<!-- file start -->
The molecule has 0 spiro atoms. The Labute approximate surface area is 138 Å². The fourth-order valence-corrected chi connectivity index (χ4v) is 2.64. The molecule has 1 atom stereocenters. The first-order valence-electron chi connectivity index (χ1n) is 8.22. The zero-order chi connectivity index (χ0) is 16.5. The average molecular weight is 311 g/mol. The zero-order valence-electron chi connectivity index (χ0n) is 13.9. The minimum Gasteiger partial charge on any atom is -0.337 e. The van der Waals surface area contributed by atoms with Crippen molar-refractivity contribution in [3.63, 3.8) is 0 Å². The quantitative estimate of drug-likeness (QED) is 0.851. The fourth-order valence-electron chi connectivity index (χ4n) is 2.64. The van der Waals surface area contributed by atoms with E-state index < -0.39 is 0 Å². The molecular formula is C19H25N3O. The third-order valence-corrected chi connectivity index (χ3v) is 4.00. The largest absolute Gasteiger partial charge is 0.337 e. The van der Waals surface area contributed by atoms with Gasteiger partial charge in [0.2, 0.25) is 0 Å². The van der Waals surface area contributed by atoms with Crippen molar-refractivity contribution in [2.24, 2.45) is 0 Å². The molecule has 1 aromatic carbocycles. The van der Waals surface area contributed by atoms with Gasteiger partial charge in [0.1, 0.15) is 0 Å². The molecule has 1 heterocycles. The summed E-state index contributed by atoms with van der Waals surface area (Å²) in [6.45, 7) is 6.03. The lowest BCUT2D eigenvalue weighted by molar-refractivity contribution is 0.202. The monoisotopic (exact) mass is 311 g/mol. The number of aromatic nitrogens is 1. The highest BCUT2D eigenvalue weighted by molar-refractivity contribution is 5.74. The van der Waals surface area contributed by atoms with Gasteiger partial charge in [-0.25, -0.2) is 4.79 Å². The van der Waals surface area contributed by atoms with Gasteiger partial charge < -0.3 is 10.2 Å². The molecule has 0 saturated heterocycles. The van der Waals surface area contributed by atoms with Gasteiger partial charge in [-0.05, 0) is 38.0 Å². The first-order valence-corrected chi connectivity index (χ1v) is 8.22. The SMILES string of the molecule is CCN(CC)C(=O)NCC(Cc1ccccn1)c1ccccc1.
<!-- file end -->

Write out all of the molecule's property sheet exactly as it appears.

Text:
The molecule has 0 spiro atoms. The Labute approximate surface area is 138 Å². The fourth-order valence-corrected chi connectivity index (χ4v) is 2.64. The molecule has 1 atom stereocenters. The first-order valence-electron chi connectivity index (χ1n) is 8.22. The zero-order chi connectivity index (χ0) is 16.5. The average molecular weight is 311 g/mol. The zero-order valence-electron chi connectivity index (χ0n) is 13.9. The minimum Gasteiger partial charge on any atom is -0.337 e. The van der Waals surface area contributed by atoms with Crippen molar-refractivity contribution in [3.63, 3.8) is 0 Å². The quantitative estimate of drug-likeness (QED) is 0.851. The fourth-order valence-electron chi connectivity index (χ4n) is 2.64. The van der Waals surface area contributed by atoms with E-state index < -0.39 is 0 Å². The molecular formula is C19H25N3O. The third-order valence-corrected chi connectivity index (χ3v) is 4.00. The largest absolute Gasteiger partial charge is 0.337 e. The van der Waals surface area contributed by atoms with Gasteiger partial charge in [0.2, 0.25) is 0 Å². The van der Waals surface area contributed by atoms with Crippen molar-refractivity contribution in [2.24, 2.45) is 0 Å². The molecule has 1 aromatic carbocycles. The van der Waals surface area contributed by atoms with Gasteiger partial charge in [0.1, 0.15) is 0 Å². The molecule has 1 heterocycles. The summed E-state index contributed by atoms with van der Waals surface area (Å²) in [6.45, 7) is 6.03. The lowest BCUT2D eigenvalue weighted by molar-refractivity contribution is 0.202. The monoisotopic (exact) mass is 311 g/mol. The number of aromatic nitrogens is 1. The highest BCUT2D eigenvalue weighted by molar-refractivity contribution is 5.74. The van der Waals surface area contributed by atoms with Gasteiger partial charge in [-0.25, -0.2) is 4.79 Å². The van der Waals surface area contributed by atoms with Gasteiger partial charge < -0.3 is 10.2 Å². The molecule has 0 saturated heterocycles. The van der Waals surface area contributed by atoms with Gasteiger partial charge in [-0.05, 0) is 38.0 Å². The first-order valence-corrected chi connectivity index (χ1v) is 8.22. The SMILES string of the molecule is CCN(CC)C(=O)NCC(Cc1ccccn1)c1ccccc1.